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FOX13 News has told you about Memphis Police officers turning in their badges and their guns and looking for new jobs.
Frustration with city benefit cuts are leading to an exodus of officers.
FOX13 News has learned it's happening in the city's fire department too.
We've heard the complaints for months and letters obtained by FOX13 News confirm it. Bluff City firefighters and paramedics are leaving the city to take new jobs.
“It's like anything you push somebody far enough they get tired of it,” said Memphis Fire Fighters Association President Tommy Malone.
FOX13 News obtained three months' worth of resignation letters submitted by firefighters, many of them are quitting because of what they consider broken promises. They haven't had a raise in six years; the city had cut their pay by more than four-and-a-half percent, that's been restored.
Firefighters packed city hall last year as the council voted to increase their insurance costs by 24 percent and then the cut the pensions for some non-vested employees.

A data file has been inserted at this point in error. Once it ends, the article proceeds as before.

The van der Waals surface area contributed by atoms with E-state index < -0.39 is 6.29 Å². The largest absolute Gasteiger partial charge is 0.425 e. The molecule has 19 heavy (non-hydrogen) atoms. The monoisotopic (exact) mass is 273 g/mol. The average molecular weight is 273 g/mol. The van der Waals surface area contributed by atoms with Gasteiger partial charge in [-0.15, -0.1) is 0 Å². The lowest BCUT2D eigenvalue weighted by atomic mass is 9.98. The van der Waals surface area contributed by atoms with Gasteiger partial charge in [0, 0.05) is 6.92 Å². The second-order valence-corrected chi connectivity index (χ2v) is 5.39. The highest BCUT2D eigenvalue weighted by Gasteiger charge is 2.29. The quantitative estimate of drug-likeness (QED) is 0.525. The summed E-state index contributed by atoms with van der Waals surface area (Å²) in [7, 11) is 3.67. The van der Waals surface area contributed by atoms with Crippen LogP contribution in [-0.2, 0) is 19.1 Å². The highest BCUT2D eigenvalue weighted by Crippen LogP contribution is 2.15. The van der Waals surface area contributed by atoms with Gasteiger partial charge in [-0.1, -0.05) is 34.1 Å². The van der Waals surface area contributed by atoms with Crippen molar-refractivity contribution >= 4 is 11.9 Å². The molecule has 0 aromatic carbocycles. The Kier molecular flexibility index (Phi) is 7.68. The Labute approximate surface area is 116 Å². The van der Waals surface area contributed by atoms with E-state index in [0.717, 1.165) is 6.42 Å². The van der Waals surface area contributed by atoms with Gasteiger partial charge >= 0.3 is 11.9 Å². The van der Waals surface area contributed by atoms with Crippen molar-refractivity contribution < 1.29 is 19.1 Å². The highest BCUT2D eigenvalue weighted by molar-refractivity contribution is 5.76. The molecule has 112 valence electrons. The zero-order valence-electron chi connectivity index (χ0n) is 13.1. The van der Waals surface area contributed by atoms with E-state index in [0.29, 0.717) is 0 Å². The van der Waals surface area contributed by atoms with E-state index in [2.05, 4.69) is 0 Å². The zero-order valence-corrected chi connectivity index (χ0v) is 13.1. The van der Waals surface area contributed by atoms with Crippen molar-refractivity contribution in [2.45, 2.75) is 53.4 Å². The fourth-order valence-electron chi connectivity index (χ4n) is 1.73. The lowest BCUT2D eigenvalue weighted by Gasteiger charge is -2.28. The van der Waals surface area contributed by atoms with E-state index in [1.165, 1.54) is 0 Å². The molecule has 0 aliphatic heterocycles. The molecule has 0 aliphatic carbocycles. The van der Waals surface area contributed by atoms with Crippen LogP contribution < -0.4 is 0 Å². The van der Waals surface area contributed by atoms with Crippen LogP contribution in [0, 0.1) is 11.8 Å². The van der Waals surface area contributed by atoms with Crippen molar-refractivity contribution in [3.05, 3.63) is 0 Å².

“They're putting family first,” Malone said. “I mean, they came here with the promise of certain things that the city has reneged on and these people are reacting. I mean it's what we've been saying all along.”
Malone looked at the letters that were obtained by FOX13 News. One firefighter/ paramedic wrote, "I can't keep coming to work and put my life on the line for other people's families when they won't take care of mine."
The firefighter/paramedic also said the Wharton administration was dishonest with the promises they made, so he got a paramedic job in Alabama.
“They don't have to go apply,” Malone said. “People are coming in here recruiting them.”
Malone said Memphis firefighters and paramedics are highly sought after because of the training they get. When I went through the resignations many said they are leaving to take new jobs out of state.
“I'm concerned really, really concerned that this is just like the tip of the iceberg, cause we know of five other jurisdictions that have been here recruiting that are not hiring just right yet,” Malone said.
And every firefighter quitting is costing the city cash.
“When you look at a paramedic that's been here for over three-and-a-half years we've probably got $300,000 invested in and that's taxpayer dollars,” Malone said.
The city has plans to hire new firefighters and paramedics, but Malone says he's concerned about the quality of applicants and the ability to fill the ranks.
Bottom line, Malone said it affects public safety.
A Memphis fire spokesman told FOX13 News they're in the process of putting together a new recruit class this year.
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